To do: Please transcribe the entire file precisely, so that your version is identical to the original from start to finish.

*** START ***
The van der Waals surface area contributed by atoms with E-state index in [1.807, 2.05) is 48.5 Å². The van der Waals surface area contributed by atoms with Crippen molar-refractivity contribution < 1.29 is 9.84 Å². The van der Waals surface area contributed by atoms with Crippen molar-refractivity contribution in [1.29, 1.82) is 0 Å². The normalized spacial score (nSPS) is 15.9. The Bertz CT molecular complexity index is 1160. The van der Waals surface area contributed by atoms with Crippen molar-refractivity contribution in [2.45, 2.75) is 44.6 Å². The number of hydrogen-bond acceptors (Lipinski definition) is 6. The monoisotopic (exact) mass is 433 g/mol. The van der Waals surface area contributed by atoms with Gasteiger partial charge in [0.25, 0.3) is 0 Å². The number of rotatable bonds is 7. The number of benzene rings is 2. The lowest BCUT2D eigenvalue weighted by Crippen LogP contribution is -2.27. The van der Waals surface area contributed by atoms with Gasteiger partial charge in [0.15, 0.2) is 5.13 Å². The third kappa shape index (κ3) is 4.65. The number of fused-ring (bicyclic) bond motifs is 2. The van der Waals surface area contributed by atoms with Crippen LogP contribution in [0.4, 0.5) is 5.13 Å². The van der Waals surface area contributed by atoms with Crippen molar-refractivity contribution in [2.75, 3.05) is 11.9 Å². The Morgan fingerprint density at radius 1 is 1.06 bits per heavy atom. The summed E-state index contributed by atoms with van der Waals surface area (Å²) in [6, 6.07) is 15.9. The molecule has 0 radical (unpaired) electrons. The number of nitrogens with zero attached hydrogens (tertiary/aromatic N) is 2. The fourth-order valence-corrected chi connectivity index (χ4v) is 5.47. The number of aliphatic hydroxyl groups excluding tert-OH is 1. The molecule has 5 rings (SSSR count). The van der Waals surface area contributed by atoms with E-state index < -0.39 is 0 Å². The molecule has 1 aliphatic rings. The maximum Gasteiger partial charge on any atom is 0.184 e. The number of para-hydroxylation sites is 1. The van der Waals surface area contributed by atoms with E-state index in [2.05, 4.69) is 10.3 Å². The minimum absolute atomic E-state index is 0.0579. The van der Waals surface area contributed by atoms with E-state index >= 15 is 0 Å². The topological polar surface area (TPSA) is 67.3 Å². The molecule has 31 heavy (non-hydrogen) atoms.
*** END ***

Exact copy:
The van der Waals surface area contributed by atoms with E-state index in [1.807, 2.05) is 48.5 Å². The van der Waals surface area contributed by atoms with Crippen molar-refractivity contribution < 1.29 is 9.84 Å². The van der Waals surface area contributed by atoms with Crippen molar-refractivity contribution in [1.29, 1.82) is 0 Å². The normalized spacial score (nSPS) is 15.9. The Bertz CT molecular complexity index is 1160. The van der Waals surface area contributed by atoms with Crippen molar-refractivity contribution in [2.45, 2.75) is 44.6 Å². The number of hydrogen-bond acceptors (Lipinski definition) is 6. The monoisotopic (exact) mass is 433 g/mol. The van der Waals surface area contributed by atoms with Gasteiger partial charge in [0.25, 0.3) is 0 Å². The number of rotatable bonds is 7. The number of benzene rings is 2. The lowest BCUT2D eigenvalue weighted by Crippen LogP contribution is -2.27. The van der Waals surface area contributed by atoms with Gasteiger partial charge in [0.15, 0.2) is 5.13 Å². The third kappa shape index (κ3) is 4.65. The number of fused-ring (bicyclic) bond motifs is 2. The van der Waals surface area contributed by atoms with Crippen LogP contribution in [0.4, 0.5) is 5.13 Å². The van der Waals surface area contributed by atoms with Crippen molar-refractivity contribution in [2.75, 3.05) is 11.9 Å². The Morgan fingerprint density at radius 1 is 1.06 bits per heavy atom. The summed E-state index contributed by atoms with van der Waals surface area (Å²) in [6, 6.07) is 15.9. The molecule has 0 radical (unpaired) electrons. The number of nitrogens with zero attached hydrogens (tertiary/aromatic N) is 2. The fourth-order valence-corrected chi connectivity index (χ4v) is 5.47. The number of aliphatic hydroxyl groups excluding tert-OH is 1. The molecule has 5 rings (SSSR count). The van der Waals surface area contributed by atoms with E-state index < -0.39 is 0 Å². The molecule has 1 aliphatic rings. The maximum Gasteiger partial charge on any atom is 0.184 e. The number of para-hydroxylation sites is 1. The van der Waals surface area contributed by atoms with E-state index in [2.05, 4.69) is 10.3 Å². The minimum absolute atomic E-state index is 0.0579. The van der Waals surface area contributed by atoms with E-state index >= 15 is 0 Å². The topological polar surface area (TPSA) is 67.3 Å². The molecule has 31 heavy (non-hydrogen) atoms.